Finally, everyone should get familiar with the terms that are used to identify a winter storm hazard and discuss with your family what to do if a winter storm watch or warning is issued. Terms used to describe a winter storm hazard include the following:

  • Freezing Rain creates a coating of ice on roads and walkways.
  • Sleet is rain that turns to ice pellets before reaching the ground. Sleet also causes roads to freeze and become slippery.
  • Winter Weather Advisory means cold, ice and snow are expected.
  • Winter Storm Watch means severe weather such as heavy snow or ice is possible in the next day or two.
  • Winter Storm Warning means severe winter conditions have begun or will begin very soon.

Links to Ready.gov Winter Preparedness

http://www.ready.gov/winter-weather

The Ready site link above has so much great winter preparedness information. It is proven that those that have a plan have a much better chance of surviving severe winter weather. So go ahead, click the link, make a plan. Have a Happy 2014!!

winter driving

Winter Survival Kit link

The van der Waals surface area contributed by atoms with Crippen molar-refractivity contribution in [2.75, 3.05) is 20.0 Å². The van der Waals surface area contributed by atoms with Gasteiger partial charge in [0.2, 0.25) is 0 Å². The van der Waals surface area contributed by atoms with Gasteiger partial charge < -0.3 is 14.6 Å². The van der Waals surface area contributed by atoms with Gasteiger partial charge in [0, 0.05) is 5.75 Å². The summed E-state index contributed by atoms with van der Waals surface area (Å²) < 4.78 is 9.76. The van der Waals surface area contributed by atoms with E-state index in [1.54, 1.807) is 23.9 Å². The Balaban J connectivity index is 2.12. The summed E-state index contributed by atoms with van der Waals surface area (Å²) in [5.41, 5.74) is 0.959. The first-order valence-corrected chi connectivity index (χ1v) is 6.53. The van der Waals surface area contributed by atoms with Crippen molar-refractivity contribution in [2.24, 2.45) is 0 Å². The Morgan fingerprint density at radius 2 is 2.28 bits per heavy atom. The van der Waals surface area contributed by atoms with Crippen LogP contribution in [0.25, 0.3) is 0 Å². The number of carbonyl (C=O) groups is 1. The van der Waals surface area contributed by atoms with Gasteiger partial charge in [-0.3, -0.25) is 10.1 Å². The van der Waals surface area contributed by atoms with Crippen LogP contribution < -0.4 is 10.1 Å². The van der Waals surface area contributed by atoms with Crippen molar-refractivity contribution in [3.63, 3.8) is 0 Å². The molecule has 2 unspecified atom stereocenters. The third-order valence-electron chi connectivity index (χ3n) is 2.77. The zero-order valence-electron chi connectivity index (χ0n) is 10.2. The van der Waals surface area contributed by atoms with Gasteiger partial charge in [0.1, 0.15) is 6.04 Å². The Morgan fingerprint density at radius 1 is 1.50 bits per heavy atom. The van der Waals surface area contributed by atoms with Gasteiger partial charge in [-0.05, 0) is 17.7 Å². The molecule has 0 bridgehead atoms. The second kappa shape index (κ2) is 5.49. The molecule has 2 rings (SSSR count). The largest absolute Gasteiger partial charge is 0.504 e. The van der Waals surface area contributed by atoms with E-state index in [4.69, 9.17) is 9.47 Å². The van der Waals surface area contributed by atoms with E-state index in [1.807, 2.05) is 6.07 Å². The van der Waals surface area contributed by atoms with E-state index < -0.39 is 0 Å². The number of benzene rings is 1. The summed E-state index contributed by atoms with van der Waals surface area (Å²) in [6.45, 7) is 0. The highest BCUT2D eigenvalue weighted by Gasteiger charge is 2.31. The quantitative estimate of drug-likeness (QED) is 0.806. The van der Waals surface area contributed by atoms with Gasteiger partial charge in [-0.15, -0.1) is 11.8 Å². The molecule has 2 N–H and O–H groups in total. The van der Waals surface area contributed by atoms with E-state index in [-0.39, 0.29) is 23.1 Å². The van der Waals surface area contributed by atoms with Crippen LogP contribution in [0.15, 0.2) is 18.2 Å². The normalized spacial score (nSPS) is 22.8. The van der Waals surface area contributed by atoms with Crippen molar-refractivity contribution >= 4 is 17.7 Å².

Please take a look at the link below to some winter survival kit ideas and good advice

if you are stuck in your vehicle during the upcoming cold winter months!

 

http://www.21stcenturyadventures.com/advice/lists/winterSurvivalChecklist.html

Power outage checklist

When the power goes out

 

 

Make a Plan

This fall, sit down with your family and develop a plan. You’ll feel much better when an emergency or disaster occurs if you can have contact with your family. Figure out how to communicate in a disaster. Where will you meet up? What if you can’t be the one to pick up your young children? Plan now, it will bring you peace of mind.

For a plan template you can either download or fill in online click the link!

http://www.ready.gov/emergency-planning-checklists